Why do some people think linux machine accounts with passwords are more secure than accounts without passwords?

It really depends on what you call password less accounts. An account with an empty password in the password database (normally /etc/shadow) is highly unsecure because anybody could use it. On the other hand, an impossible to match password like * in same database prevents anybody to log with this account because no password could ever give such a hash. In the latter case, adding a password is just useless and actually lowers the account security because it could be brute forced.

Your understanding is correct.

In my view there is no security benefit to not having a password when you have the option to have a password. Having a layer of authentication for a user is almost always going to be more secure than not having it. Even if /etc/shadow is exposed an attacker will still need to discover and retrieve/brute force the password from it.

There may be situations where you do want an account to not have a password, perhaps some service account or something, but this has nothing to do with making the account more secure and everything to do with practicality, convenience and/or functionality.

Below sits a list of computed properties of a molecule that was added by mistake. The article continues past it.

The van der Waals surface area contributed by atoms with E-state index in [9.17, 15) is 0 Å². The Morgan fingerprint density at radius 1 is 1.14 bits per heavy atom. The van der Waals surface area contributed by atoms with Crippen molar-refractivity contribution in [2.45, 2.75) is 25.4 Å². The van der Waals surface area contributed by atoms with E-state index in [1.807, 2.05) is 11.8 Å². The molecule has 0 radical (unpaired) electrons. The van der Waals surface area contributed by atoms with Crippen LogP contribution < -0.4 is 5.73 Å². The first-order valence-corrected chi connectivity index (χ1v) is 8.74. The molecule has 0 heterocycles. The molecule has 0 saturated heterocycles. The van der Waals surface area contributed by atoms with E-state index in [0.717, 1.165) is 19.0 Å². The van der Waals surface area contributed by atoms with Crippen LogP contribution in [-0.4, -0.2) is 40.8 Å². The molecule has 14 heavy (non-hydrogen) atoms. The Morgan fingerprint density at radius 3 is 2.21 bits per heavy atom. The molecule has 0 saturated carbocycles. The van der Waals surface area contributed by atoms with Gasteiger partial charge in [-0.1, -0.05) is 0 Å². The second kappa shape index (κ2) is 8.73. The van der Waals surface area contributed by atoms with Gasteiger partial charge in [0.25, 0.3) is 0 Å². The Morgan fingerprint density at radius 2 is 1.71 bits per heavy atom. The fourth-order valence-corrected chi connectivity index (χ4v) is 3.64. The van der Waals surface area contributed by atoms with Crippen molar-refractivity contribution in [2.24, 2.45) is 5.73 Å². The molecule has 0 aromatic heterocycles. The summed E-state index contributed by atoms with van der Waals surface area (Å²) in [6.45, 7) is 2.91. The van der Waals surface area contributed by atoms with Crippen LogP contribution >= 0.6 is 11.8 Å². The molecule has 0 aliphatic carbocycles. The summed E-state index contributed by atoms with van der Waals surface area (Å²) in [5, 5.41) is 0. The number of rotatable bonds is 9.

UPDATE: Just to add that adding a password when there isn’t one already as described by Serge Ballesta is of course going to introduce something that can be attacked.

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The only time I've seen this confusion come up is in a large organization where InfoSec mandated the use of particular security hardening tools. The tools would sometimes have specific requirements on password strength and rotation, or they have requirements to have password authentication on sudo.

This leads to the awkward discussion of "no password" and the endless confusion from management. To be clear, I try to say "password authentication is not possible".

Rather than obtaining a security exemption from password requirements, or explaining it to an auditor, it becomes necessary to enable password authentication and create passwords.

This is generally less secure, introduces issues around lockouts and expiration affecting the more secure methods of access.

If you check your company's InfoSec policies and the standards they need to comply with, it might explain the policy.